On April 17, over 1,500 Palestinian prisoners, out of a total of 6,500 in Israeli prisons, began an open hunger strike demanding better conditions.
Palestinian prisoners have attempted to safeguard their most basic rights within the prisons, some of which they have acquired through years of struggles and sacrifice in various forms.
Among the most prominent methods used as leverage against the authorities is hunger striking, sometimes for weeks, until they are granted their demands. History has recorded the hunger strike in Ashkelon prison in 1976, which lasted for 45 days, the strike of Nafha Prison in 1980 for 33 days, the strike of 3,000 prisoners in Junaid Prison for 20 days, the strike in 1992 which saw the participation of 7,000 prisoners for 22 days, the strike in 2012 with 1,500 prisoners, and the 2014 strike that lasted for 63 days.
Thus, it is worth reviewing the different strategies involved in such strikes, and the responses elicited from the Israeli authorities.
Since the first day of the strike this year, the prison administration has carried out daily incursions to search prisoners after they are stripped. They confiscate salt, provide food to prisoners despite their strike, confiscate extra clothes and personal possessions, allowing prisoners to keep only the clothes on their backs. Prisoners have been stripped of almost all their rights, such as visitation rights and recreational time during the day.
Former prisoner Jihad Abu Sbeih, 21, from the Jalazone refugee camp in Ramallah, spent one year in Israeli prisons and was released from captivity on the 10th day of the current strike. He was one of the prisoners on strike.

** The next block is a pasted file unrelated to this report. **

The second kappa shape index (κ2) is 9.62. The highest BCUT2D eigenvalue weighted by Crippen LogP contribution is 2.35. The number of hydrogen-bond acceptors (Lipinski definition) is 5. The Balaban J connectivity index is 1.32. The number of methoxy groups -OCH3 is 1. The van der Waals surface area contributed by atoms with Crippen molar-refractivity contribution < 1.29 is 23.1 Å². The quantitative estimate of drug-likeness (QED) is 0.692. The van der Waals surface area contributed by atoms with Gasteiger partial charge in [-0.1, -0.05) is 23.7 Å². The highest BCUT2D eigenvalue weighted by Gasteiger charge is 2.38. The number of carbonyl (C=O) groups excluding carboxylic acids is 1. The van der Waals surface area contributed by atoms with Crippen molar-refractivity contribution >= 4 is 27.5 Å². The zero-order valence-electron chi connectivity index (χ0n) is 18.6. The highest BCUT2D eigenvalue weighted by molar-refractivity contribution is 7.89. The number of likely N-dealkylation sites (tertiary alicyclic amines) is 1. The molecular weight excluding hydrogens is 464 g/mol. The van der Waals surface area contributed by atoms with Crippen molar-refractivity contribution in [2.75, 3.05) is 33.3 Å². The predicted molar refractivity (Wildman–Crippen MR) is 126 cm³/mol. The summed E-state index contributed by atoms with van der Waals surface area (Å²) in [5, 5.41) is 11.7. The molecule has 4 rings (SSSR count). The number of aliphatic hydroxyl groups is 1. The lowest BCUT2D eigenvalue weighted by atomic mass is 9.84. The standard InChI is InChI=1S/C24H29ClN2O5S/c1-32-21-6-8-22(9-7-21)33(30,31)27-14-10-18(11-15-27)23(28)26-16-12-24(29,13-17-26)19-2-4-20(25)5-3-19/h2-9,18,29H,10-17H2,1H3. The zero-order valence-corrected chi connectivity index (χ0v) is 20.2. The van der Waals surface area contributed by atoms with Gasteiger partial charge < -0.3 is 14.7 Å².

Abu Sbeih tells Raseef22 that on the first day of the strike, prisoners collected all the canned foods and handed them over to the prison administration. On the second day, the administration moved them from their wing to another, searched them, and sent them back to their original cells.
"They sent us back separately, after strip searching us," he says.
Thus, he says, the prison administration began to punish the prisoners for their strike.
Upon returning to the old wing, the prisoners did not find any of their belongings. Shampoo, toothpaste, toothbrushes, mirrors, and even pillows had been confiscated.The prisoners found only one mattress and one cover each.
Despite the confiscation of their belongings, the prison administration continued to conduct daily searches. They dealt aggressively with prisoners on strike. They searched prisoners intimately, and told them to take their clothes off in a demeaning manner, according to Abu Sbeih.
The striking prisoner must endure the provocation of the prison administration to avoid penalization, such as solitary confinement or beating. “One of the prisoners in my ward couldn’t take it and responded to provocation. He was sent to solitary confinement for three days, before they transferred him to another prison,” Abu Sbeih says.